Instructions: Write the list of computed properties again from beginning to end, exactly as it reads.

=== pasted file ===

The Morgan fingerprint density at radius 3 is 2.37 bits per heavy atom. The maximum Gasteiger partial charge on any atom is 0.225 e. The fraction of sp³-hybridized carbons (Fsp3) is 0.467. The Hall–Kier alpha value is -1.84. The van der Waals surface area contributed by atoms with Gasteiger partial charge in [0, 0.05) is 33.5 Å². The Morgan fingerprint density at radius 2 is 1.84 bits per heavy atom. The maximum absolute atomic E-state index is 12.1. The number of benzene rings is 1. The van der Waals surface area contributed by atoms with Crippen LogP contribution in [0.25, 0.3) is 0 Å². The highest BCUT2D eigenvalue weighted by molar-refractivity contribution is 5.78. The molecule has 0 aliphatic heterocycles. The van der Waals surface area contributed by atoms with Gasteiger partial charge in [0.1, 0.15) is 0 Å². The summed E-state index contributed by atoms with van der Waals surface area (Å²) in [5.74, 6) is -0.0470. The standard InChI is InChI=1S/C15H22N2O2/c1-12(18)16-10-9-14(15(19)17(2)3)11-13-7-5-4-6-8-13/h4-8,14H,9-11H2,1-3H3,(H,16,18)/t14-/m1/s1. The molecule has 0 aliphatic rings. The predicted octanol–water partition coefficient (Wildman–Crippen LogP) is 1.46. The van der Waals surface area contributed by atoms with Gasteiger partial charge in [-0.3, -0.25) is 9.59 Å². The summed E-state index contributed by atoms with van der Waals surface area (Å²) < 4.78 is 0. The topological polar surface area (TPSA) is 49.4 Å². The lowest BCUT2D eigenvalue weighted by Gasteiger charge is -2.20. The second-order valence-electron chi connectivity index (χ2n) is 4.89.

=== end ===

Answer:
The Morgan fingerprint density at radius 3 is 2.37 bits per heavy atom. The maximum Gasteiger partial charge on any atom is 0.225 e. The fraction of sp³-hybridized carbons (Fsp3) is 0.467. The Hall–Kier alpha value is -1.84. The van der Waals surface area contributed by atoms with Gasteiger partial charge in [0, 0.05) is 33.5 Å². The Morgan fingerprint density at radius 2 is 1.84 bits per heavy atom. The maximum absolute atomic E-state index is 12.1. The number of benzene rings is 1. The van der Waals surface area contributed by atoms with Crippen LogP contribution in [0.25, 0.3) is 0 Å². The highest BCUT2D eigenvalue weighted by molar-refractivity contribution is 5.78. The molecule has 0 aliphatic heterocycles. The van der Waals surface area contributed by atoms with Gasteiger partial charge in [0.1, 0.15) is 0 Å². The summed E-state index contributed by atoms with van der Waals surface area (Å²) in [5.74, 6) is -0.0470. The standard InChI is InChI=1S/C15H22N2O2/c1-12(18)16-10-9-14(15(19)17(2)3)11-13-7-5-4-6-8-13/h4-8,14H,9-11H2,1-3H3,(H,16,18)/t14-/m1/s1. The molecule has 0 aliphatic rings. The predicted octanol–water partition coefficient (Wildman–Crippen LogP) is 1.46. The van der Waals surface area contributed by atoms with Gasteiger partial charge in [-0.3, -0.25) is 9.59 Å². The summed E-state index contributed by atoms with van der Waals surface area (Å²) < 4.78 is 0. The topological polar surface area (TPSA) is 49.4 Å². The lowest BCUT2D eigenvalue weighted by Gasteiger charge is -2.20. The second-order valence-electron chi connectivity index (χ2n) is 4.89.